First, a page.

The 2019 Pantone Color of the Year is Living Coral.

My gut reaction? Geez, not another freakin' summer, all-is-well-with-the-world hue.

The 2016 Pantone color made COY history in the choice of two hues: Serenity — or sky blue — and Rose Quartz — think blush or millennial pink — as a nod to the transgender community.

So seriously, do we really need yet another juicy pastel? Living Coral is a deep pink with a generous splash of orange. It’s bright. It’s vibrant. It’s the life of the party. And in all honesty, after the year we’ve had — all of the unnecessary shootings, the natural disasters, and political animosity — I would have preferred a no-nonsense navy or a cloudy gray.

Not so, says Leatrice Eiseman, executive director of the Pantone Color Institute. Part of the reason Pantone put its stamp on Living Coral is to reverse our collective funkiness.

“We are living in a time when we need a nurturing color,” Eiseman said. “Living Coral is a color that sustains us and at the same time reminds us of the beauty of nature. … We have acknowledged the craziness in the world. We know that it’s there. But we wanted to pick something that was a positive force.”

This year, Pantone is celebrating its 20th year as the premier color of the year picker. Over the last two decades, fashion insiders have gleefully looked forward to the COY because it foreshadows the coming year’s hot hues in home decor, fashion, beauty, and automobile trends.

But it also serves as an indicator of our collective aura and mood, and I dug Pantone’s motives: I got the creative, intuitive vibe of Ultra Violet and the desire to return to nature inherent in Greenery. This year, however, Pantone is getting a little ahead of itself. Instead of reflecting our mood back at us, it seems as if this year’s color is trying to point me in the right direction.

“This year we were again inspired by nature," Eiseman explained. "Living Coral is the vibrant color in gorgeous sunsets, and most importantly it’s found in our beautiful coral reefs.” She paused, adding: “And we want people to be reminded of the bleaching of the coral reefs, too.”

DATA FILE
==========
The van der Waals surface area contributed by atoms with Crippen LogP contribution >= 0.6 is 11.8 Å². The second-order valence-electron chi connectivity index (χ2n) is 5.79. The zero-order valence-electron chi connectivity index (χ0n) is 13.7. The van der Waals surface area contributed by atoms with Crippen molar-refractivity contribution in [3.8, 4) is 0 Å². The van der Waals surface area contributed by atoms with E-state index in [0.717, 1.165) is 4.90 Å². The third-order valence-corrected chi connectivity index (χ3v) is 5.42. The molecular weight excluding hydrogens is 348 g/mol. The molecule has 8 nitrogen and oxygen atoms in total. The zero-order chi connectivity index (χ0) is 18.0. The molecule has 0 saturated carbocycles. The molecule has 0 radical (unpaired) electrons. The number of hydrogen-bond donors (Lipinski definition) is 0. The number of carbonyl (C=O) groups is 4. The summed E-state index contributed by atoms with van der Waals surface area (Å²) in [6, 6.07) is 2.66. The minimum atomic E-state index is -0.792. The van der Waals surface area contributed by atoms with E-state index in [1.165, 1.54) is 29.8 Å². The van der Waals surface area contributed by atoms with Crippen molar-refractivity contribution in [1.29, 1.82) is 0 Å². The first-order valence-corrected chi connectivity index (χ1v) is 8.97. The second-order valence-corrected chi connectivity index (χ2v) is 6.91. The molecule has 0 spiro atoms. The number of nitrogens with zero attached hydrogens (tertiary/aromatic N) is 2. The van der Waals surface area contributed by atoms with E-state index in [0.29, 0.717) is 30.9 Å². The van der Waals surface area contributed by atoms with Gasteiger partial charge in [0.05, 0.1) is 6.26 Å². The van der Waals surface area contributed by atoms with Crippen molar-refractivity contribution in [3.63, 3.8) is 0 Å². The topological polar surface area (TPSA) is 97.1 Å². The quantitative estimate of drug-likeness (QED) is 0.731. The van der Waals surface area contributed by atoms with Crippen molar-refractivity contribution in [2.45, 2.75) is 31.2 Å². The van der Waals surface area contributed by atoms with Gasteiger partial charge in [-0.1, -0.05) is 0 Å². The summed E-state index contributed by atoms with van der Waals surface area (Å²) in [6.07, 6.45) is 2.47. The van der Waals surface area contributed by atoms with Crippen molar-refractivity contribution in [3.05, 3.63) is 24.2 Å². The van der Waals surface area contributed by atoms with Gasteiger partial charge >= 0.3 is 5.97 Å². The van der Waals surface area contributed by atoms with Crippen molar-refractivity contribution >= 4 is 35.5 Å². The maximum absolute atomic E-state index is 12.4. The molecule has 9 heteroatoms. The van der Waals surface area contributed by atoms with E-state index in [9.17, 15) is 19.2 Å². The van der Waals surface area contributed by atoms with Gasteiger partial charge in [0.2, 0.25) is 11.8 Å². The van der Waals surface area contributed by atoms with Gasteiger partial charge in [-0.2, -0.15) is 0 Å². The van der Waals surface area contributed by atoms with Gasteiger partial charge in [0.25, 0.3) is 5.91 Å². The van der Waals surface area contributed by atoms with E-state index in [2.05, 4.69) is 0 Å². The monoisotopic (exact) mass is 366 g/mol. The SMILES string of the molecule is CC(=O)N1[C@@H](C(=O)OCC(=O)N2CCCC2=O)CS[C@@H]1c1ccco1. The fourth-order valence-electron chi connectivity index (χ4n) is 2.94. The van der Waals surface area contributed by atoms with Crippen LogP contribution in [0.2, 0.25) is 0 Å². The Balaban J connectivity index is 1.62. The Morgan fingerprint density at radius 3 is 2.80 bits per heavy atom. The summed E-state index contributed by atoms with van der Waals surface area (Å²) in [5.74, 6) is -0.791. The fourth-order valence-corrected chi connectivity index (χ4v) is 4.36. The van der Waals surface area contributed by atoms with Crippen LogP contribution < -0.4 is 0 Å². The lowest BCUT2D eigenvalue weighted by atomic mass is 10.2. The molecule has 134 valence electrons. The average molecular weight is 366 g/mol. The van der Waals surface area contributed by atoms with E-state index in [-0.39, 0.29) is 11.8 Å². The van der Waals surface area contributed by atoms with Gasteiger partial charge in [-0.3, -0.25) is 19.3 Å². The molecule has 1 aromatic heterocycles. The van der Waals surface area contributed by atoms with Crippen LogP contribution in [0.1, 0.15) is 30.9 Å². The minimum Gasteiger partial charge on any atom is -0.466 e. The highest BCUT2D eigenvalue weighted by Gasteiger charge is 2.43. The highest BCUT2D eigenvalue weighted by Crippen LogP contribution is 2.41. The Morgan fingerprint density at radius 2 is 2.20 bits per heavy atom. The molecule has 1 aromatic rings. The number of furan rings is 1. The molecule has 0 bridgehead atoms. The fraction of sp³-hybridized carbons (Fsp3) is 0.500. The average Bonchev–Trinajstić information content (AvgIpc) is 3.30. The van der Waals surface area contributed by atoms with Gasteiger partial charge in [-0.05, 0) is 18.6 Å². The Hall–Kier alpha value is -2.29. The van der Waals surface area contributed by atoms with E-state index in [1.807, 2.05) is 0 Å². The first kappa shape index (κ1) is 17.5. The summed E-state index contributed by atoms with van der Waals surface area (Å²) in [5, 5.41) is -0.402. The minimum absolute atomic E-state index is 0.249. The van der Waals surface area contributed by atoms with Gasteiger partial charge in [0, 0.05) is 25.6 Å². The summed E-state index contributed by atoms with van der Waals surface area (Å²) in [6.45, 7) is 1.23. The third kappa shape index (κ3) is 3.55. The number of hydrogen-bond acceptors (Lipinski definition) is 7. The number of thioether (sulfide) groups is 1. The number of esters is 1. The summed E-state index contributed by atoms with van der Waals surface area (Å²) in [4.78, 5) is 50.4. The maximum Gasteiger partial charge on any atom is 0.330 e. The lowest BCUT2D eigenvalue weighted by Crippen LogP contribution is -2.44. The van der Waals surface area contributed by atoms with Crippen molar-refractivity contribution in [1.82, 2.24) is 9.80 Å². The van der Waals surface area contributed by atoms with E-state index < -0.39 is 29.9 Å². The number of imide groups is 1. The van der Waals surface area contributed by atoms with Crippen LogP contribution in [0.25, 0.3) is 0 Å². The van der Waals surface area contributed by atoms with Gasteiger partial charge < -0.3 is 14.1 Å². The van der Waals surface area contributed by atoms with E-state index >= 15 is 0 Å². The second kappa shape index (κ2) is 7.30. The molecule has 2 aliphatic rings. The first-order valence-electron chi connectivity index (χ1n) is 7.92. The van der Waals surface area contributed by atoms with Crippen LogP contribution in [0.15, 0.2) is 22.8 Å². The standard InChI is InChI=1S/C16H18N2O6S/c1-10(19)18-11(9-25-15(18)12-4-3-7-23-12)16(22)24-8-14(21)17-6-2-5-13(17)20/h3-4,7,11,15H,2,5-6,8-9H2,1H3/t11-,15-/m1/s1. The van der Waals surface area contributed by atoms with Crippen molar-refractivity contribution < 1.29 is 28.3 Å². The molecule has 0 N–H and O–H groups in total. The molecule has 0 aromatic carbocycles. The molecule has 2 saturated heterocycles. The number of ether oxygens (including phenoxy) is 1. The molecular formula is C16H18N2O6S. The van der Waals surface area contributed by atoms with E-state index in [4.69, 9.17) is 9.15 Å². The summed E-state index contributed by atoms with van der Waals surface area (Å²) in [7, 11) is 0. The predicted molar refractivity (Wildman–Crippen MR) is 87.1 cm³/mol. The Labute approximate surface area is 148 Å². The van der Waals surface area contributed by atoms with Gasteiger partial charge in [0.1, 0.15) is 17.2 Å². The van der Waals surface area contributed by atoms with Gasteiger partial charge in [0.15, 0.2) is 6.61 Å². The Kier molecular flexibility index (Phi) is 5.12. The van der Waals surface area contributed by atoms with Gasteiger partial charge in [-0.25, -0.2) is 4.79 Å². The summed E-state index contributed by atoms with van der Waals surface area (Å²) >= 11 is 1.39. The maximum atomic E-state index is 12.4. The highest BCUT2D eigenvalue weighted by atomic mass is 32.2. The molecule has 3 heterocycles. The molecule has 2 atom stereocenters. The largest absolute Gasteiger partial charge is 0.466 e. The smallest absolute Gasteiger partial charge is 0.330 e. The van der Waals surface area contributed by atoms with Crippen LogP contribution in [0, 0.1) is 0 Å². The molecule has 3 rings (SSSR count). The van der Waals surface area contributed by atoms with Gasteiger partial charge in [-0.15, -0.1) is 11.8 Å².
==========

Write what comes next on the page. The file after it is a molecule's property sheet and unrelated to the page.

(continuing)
Scientists say global warming is behind the vast fluctuation of ocean temperatures, threatening coral reefs and posing serious negative impacts on the world’s underwater ecosystem.

“This color reminds us of the beauty in nature and the fact that we want to preserve that beauty,” Eiseman said.

So Living Coral can perhaps be construed as a fashionable warning of sorts.

That, I can dig.

Regardless of how we are feeling, there is no dearth of Living Coral — or any of its orange, pink, or yellow variations — in the world of fashion and style. For the last few springs, makeup artists have painted eyelids coral to pop and brushed it on cheeks for a warm blush. Hairstylists have blended coral strands into auburn and blond tresses for unexpected punch. “It was a part of our springtime wave look,” said Monique Mason, owner of MOKO Organic Beauty Studio in Old City.

An example of a coral streak in a blond bun courtesy of stylist Monique Mason, owner of the Old City salon, MOKO.
An example of a coral streak in a blond bun courtesy of stylist Monique Mason, owner of the Old City salon, MOKO.

Bursts of coral light up tie-dye that is as equally popular in the street wear as it is with the art-as-fashion crew. And speaking of art, the Sofitel hosted a reception Tuesday for the Philadelphia-born artist Alfred Ortega, whose impressionist oil paintings feature many a coral splash. The Pennsylvania Academy of Fine Arts’ Rina Banerjee show, which runs through next March, features a host of the artist’s large-scale sculptures and installations with more than a few dollops of coral, including a large pink house-like sculpture with coral topped roofs. A photo of that sculpture, Take me, take me, take me … to the Palace of love, is featured on banners hanging throughout the city advertising the show.

In the home-decor landscape, coral is the color of comfy couches and accent walls. Like purple and blue, it gives off a sense of calmness but blush touch conveys warmth.

Just check out the lobby of University City’s new upscale restaurant, Louie Louie.

The side view of the couch and art work with accent rug in Louie Louie
The side view of the couch and art work with accent rug in Louie Louie

“We picked coral because we found when designing Louie Louie there was a lot of coral in both the art nouveau style period and Peter Max’s art work from the 1970s,” Sydney Grims, director of business development at Louie Louie’s parent company, Fearless Restaurants, wrote in an email.

“Coral conveys a feeling of calm and warmth, especially in our lobby and entryway floor mosaic.”

And it’s the color of sweet rose. Need I say more?

Fashionably speaking, Eiseman said, coral looks great on all skin tones. And it can take on a host of personalities: it can be preppy when paired with aqua, tropical when matched with green, funky in a very mod sort of way when paired with burgundy. Add some metallics and you are ready for a night on the town.

“Wear it with anything that’s monochromatic,” Eiseman said. “With coral, there is an element of surprise, and that is never a bad thing.”